Katherine Scarborough

Former Teacher And Descendant Of 1812 Cavalry Commander Was Active In Genealogical Societies

August 17, 2009|By Frederick N. Rasmussen | Frederick N. Rasmussen,fred.rasmussen@baltsun.com

Katherine D. Scarborough, a former teacher, genealogist and newspaper columnist who was active in patriotic and historic organizations, died Monday from multiple organ failure at her home in the Edenwald retirement community in Towson. She was 85.

Katherine Streett Davis, who was known as Kay, was born and raised at her parent's Geneva Farm in Street.

She was a 1942 graduate of Highland High School and earned an associate's degree from St. Mary's College. She attended the University of Baltimore Law School in the late 1940s, and earned a degree in mass communications from Towson State University in 1980.

Mrs. Scarborough was descended from several Revolutionary War patriots, and her great-great-grandfather, Col John Streett, had commanded the Harford County Cavalry at the Battle of North Point during the War of 1812 and subsequently served in the Maryland legislature for a number of terms.

Her family's genealogy combined with a lifelong love of Maryland history resulted in Mrs. Scarborough becoming active in numerous patriotic and historical organizations.

In the 1950s, she joined the Daughters of the American Revolution and later founded the Colonel John Streett Chapter of the organization.

Mrs. Scarborough was a member of many organizations, including the National Society of Southern Dames of America in Maryland, the National Society of the Colonial Dames in the State of Maryland, National Society Daughters of the American Revolution and the Descendants of Founders of New Jersey.

She was also a member of the National Society Sons and Daughters of the Pilgrims, United Daughters of the Confederacy and the Harford County and Maryland historical societies.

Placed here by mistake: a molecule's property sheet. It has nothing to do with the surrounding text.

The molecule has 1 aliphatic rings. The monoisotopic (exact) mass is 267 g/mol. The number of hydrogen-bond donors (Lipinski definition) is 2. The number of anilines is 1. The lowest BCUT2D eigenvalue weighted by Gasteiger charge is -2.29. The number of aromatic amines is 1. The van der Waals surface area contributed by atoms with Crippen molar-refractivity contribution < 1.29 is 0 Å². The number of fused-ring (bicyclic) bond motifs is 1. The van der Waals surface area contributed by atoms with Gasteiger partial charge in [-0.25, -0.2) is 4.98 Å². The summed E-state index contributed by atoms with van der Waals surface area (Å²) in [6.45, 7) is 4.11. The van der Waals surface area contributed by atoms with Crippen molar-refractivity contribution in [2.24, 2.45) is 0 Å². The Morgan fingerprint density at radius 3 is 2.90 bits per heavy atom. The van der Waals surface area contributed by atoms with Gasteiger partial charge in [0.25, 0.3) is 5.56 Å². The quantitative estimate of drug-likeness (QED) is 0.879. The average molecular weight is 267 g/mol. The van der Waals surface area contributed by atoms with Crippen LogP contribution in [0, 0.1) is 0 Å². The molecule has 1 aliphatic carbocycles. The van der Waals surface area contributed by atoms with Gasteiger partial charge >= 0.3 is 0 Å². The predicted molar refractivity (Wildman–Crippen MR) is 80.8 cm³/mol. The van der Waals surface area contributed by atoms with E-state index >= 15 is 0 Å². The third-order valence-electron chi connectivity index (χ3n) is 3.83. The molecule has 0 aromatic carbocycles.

Mrs. Scarborough, who was a member of the Maryland Genealogical Society and the Genealogical Society of Harford County, lectured widely on the subject.

Mrs. Scarborough taught at the Cedarcroft Nursery School during the late 1970s and 1980s and was for eight years host of a public service show on WCAO-AM, where she interviewed celebrities.

From 1960 to 1976, Mrs. Scarborough was an active member of the Hampton Elementary School PTA.

"Among the things that she was most proud of during her tenure was getting Misty of Chincoteague and underwater explorer Jacques Cousteau to make personal appearances at the school," said a son, John C. Scarborough of Denver.

"Kay always had a very high energy level and was such a wonderfully warm person," said Mary Katherine Scheeler, a Towson lawyer and former Baltimore County School Board member, who was a longtime friend.

"Right up to the end of her life, she was always on the edge of excitement. She enjoyed sharing her life with others and reaching out to people," Mrs. Scheeler said.

At the moment of her friend's death, Mrs. Scheeler said, there was a huge clap of thunder during Monday evening's storm.

"I like to think that Kay went out with a bang," she said.

The longtime former resident of Echo Court, in the Hampton section of Baltimore County, was also a neighborhood correspondent for four years for the Towson Times.

She was a member and past president of the women's committee of Historic Hampton, where she photographed events for The Cupola, its newsletter.

Mrs. Scarborough was a communicant of Holy Cross Episcopal Church, 4603 Rocks Road, Street, where funeral services were held Friday.

She was also an active member of Trinity Episcopal Church in Towson where a memorial service was held Saturday.

Also surviving are her husband of 63 years, Guy Curtis Scarborough, a retired FBI special agent; two daughters, Katherine S. Scarborough and Gail L.S. Dickson, both of Richmond, Va.; and four grandchildren.

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